Sangria
Cost: $5-50
What: With football season here you may think summer is over, but think again. With temperatures in the 90s and high 80s there is still time to think about cool drinks. If you like wine, Sangria is the perfect drink on hot, humid days.
You could always buy a commercial Sangria blend, but why? It’s more fun to make your own, and you can blend it to match your tastes. You could use a favorite high-end wine, but with lots of fruit blended in, an inexpensive wine will taste just as good.
Sangria typically is made from red wine, fruit, fruit juices and sometimes soda water or brandy. Citrus fruits such as lemon, lime and orange usually are used, but when making Sangria you are limited only by your imagination. You can add peaches, apples, melons, berries of all kinds, grapes or pineapple. You can add honey, sugar or simple syrup. You even can add 7-Up, Sprite or ginger ale.
You can use just about any red wine, dry or sweet, but it’s fun to make it with a good wine from Rioja. If you like sparkling wine, try making it with a nice Spanish Cava.
One important thing to remember is the drink is better if you make it a day before you want to drink it and leave it in the refrigerator to cool. You should pour it over ice, but if the mixture is already cool, the ice will not dilute it as much. And a day will allow the fruit flavors to mix well.
You can put it in any pitcher large enough to hold the wine and fruit, but traditional sangria pitchers have a pinched lip so the fruit and other solids do not plop into the glass and splash.
If you have a wine tasting or a dinner where you open several bottles of wine and don’t finish them all, you could pour all the left over wine into a pitcher and make some Sangria. Be creative.
Sangria had been popular in Spain and Portugal and other Mediterranean countries for hundreds of years, since the Romans first planted grapes early in the first millennium. Water wasn’t something most people drank back then because it wasn’t always safe. Alcoholic drinks were safer, and locals often added fruit to change the flavors. Sometimes they added brandy to give it a little more punch.
Spaniards started calling this treat Sangria because the drink often is the color of blood, and Sangria is the Spanish word for blood. At the 1964 World’s Fair in New York the Spanish World area served Sangria and it became an instant hit in America.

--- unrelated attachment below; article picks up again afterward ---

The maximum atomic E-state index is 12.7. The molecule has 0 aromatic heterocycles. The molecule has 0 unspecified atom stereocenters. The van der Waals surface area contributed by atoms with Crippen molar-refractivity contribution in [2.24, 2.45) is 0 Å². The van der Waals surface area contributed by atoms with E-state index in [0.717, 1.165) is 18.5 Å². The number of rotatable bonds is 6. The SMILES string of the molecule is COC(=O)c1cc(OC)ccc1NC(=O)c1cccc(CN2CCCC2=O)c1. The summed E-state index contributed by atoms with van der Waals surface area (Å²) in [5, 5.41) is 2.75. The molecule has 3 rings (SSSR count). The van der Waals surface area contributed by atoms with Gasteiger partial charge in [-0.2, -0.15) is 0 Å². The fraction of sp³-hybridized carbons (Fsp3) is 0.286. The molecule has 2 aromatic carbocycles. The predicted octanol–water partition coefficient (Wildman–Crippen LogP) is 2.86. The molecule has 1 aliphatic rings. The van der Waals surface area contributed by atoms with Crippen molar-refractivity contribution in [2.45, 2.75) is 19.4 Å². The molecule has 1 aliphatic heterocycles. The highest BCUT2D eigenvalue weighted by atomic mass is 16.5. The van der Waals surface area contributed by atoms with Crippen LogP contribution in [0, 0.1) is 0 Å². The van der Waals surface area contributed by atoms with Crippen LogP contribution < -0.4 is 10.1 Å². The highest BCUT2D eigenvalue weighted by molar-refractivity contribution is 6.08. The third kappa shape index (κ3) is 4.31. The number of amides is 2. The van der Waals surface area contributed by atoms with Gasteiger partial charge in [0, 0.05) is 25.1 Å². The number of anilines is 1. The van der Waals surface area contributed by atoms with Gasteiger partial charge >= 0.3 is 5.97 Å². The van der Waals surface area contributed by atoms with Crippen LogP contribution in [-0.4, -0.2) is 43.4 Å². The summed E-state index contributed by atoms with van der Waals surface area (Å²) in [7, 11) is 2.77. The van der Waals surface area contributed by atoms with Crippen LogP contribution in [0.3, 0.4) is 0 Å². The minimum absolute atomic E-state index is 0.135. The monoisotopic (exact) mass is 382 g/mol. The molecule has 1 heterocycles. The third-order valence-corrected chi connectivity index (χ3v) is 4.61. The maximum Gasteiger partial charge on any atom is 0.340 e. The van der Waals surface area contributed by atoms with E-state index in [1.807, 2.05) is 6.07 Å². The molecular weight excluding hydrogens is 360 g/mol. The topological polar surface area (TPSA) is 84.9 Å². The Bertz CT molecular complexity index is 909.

Here are several Sangria recipes to get you started, but think about how you would make this drink your own, with whatever fruits you like most. And after you drink the wine, the fruits are delicious to eat.
Basic Spanish Sangria
1 bottle dry red wine
1 tablespoon sugar
Juice of 1 large orange
Juice of 1 large lemon
1 large orange, sliced thin crosswise
1 large lemon, sliced thin crosswise
2 medium peaches, peeled, pitted and cut into chunks
1 cup (8 fl. oz) club soda
Combine all the ingredients except for the club soda in a large punch bowl or serving pitcher, mixing well. Refrigerate overnight. Immediately before serving, mix in the club soda for added fizz. Ladle into cups with ice cubes.
Brandy Sangria
1 bottle of red wine (Cabernet Sauvignon, Merlot, Rioja reds, Zinfandel, Shiraz)
1 Lemon cut into wedges
1 Orange cut into wedges
2 Tbsp sugar
1 Shot brandy
2 Cups ginger ale or club soda
Pour wine in the pitcher and squeeze the juice wedges from the lemon and orange into the wine. Toss in the fruit wedges (leaving out seeds if possible) and add sugar and brandy. Chill overnight. Add ginger ale or club soda just before serving.
If you’d like to serve right away, use chilled red wine and serve over lots of ice.
Additional ideas: sliced strawberries, peaches, handful of fresh blueberries, raspberries, kiwi, a shot or two of gin, brandy or rum, a cup of ginger ale, citrus soda pop or lime juice.
Spiked Sangria
1 bottle of red wine (Cabernet Sauvignon, Merlot, Rioja, Zinfandel, Shiraz)
1 Lemon cut into wedges
1 Orange cut into wedges
1 Lime cut into wedges
2 Tbsp sugar
Splash of orange juice or lemonade
2 Shots of gin or triple sec (optional)
1 Cup of raspberries or strawberries (may use thawed or frozen)
1 Small can of diced pineapples (with juice)
4 Cups ginger ale
Instant sangria
1 bottle of red or white wine
1 Lemon
1 Lime
1 Orange
1 cup Raspberries
1/2 cup Strawberries
1/2 cup Sugar
2 cups Ginger Ale
The “instant” part of this recipe takes a little work upfront. First, you will need to peel the lemon, lime and orange and remove the seeds. Next, put the citrus fruits into a blender with the raspberries, strawberries, sugar and ginger ale. Blend all of the ingredients (except the wine) together, until it is “slushy.” Now pour your Sangria slush into ice cube trays and freeze. When the mixture is totally frozen pop the sangria cubes into a ziploc back and keep frozen. Now the fun part, whenever you have a hankering for an instant Sangria, just pour yourself a glass of wine and plop 3-5 of your Sangria mix ice cubes into the glass. Enjoy!
Sangria with rum
1 lemon
1 lime
1 orange
1 1/2 cups rum
1/2 cup white sugar
1 bottle dry red wine
1 cup orange juice
Have the fruit, rum, wine, and orange juice well chilled. Slice the lemon, lime and orange into thin rounds and place in a large glass pitcher. Pour in the rum and sugar. Chill in refrigerator for 2 hours to develop the flavors.
When ready to serve, crush the fruit lightly with a wooden spoon and stir in the wine and orange juice. Adjust sweetness to taste. You can add mint leaves for garnish.
Goes with: Sangria pairs well with all kinds of food. One traditional match is paella, the Valencian one-dish meal that combines rice with meat or seafood and some vegetables, cooked in a large pan. It also goes well with pizza, burger and pasta.

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